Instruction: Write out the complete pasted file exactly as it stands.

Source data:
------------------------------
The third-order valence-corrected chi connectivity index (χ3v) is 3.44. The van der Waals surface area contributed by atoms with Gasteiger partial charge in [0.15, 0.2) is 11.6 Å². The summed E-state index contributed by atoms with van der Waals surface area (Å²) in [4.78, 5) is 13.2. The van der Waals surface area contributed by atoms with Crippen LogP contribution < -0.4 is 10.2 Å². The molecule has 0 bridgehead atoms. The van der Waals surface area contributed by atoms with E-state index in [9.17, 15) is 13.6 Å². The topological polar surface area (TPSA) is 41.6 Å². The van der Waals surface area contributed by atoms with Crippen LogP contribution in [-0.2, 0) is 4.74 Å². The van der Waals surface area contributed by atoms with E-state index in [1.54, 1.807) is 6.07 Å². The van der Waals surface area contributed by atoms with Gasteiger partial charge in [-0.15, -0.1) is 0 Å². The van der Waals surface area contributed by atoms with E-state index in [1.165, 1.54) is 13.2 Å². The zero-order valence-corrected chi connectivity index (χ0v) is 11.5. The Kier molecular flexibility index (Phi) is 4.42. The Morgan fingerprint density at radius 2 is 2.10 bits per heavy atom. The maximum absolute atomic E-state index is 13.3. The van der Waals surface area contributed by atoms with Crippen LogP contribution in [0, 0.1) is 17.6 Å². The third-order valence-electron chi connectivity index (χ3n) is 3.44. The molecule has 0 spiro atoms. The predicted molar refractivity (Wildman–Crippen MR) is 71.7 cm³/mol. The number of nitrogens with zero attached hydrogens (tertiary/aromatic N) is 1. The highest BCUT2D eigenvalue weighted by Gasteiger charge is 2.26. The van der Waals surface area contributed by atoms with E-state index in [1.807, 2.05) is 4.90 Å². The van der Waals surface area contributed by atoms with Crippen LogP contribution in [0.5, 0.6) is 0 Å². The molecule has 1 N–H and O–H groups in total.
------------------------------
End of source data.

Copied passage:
The third-order valence-corrected chi connectivity index (χ3v) is 3.44. The van der Waals surface area contributed by atoms with Gasteiger partial charge in [0.15, 0.2) is 11.6 Å². The summed E-state index contributed by atoms with van der Waals surface area (Å²) in [4.78, 5) is 13.2. The van der Waals surface area contributed by atoms with Crippen LogP contribution < -0.4 is 10.2 Å². The molecule has 0 bridgehead atoms. The van der Waals surface area contributed by atoms with E-state index in [9.17, 15) is 13.6 Å². The topological polar surface area (TPSA) is 41.6 Å². The van der Waals surface area contributed by atoms with Crippen LogP contribution in [-0.2, 0) is 4.74 Å². The van der Waals surface area contributed by atoms with E-state index in [1.54, 1.807) is 6.07 Å². The van der Waals surface area contributed by atoms with Gasteiger partial charge in [-0.15, -0.1) is 0 Å². The van der Waals surface area contributed by atoms with E-state index in [1.165, 1.54) is 13.2 Å². The zero-order valence-corrected chi connectivity index (χ0v) is 11.5. The Kier molecular flexibility index (Phi) is 4.42. The Morgan fingerprint density at radius 2 is 2.10 bits per heavy atom. The maximum absolute atomic E-state index is 13.3. The van der Waals surface area contributed by atoms with Crippen LogP contribution in [0, 0.1) is 17.6 Å². The third-order valence-electron chi connectivity index (χ3n) is 3.44. The molecule has 0 spiro atoms. The predicted molar refractivity (Wildman–Crippen MR) is 71.7 cm³/mol. The number of nitrogens with zero attached hydrogens (tertiary/aromatic N) is 1. The highest BCUT2D eigenvalue weighted by Gasteiger charge is 2.26. The van der Waals surface area contributed by atoms with E-state index in [1.807, 2.05) is 4.90 Å². The van der Waals surface area contributed by atoms with Crippen LogP contribution in [0.5, 0.6) is 0 Å². The molecule has 1 N–H and O–H groups in total.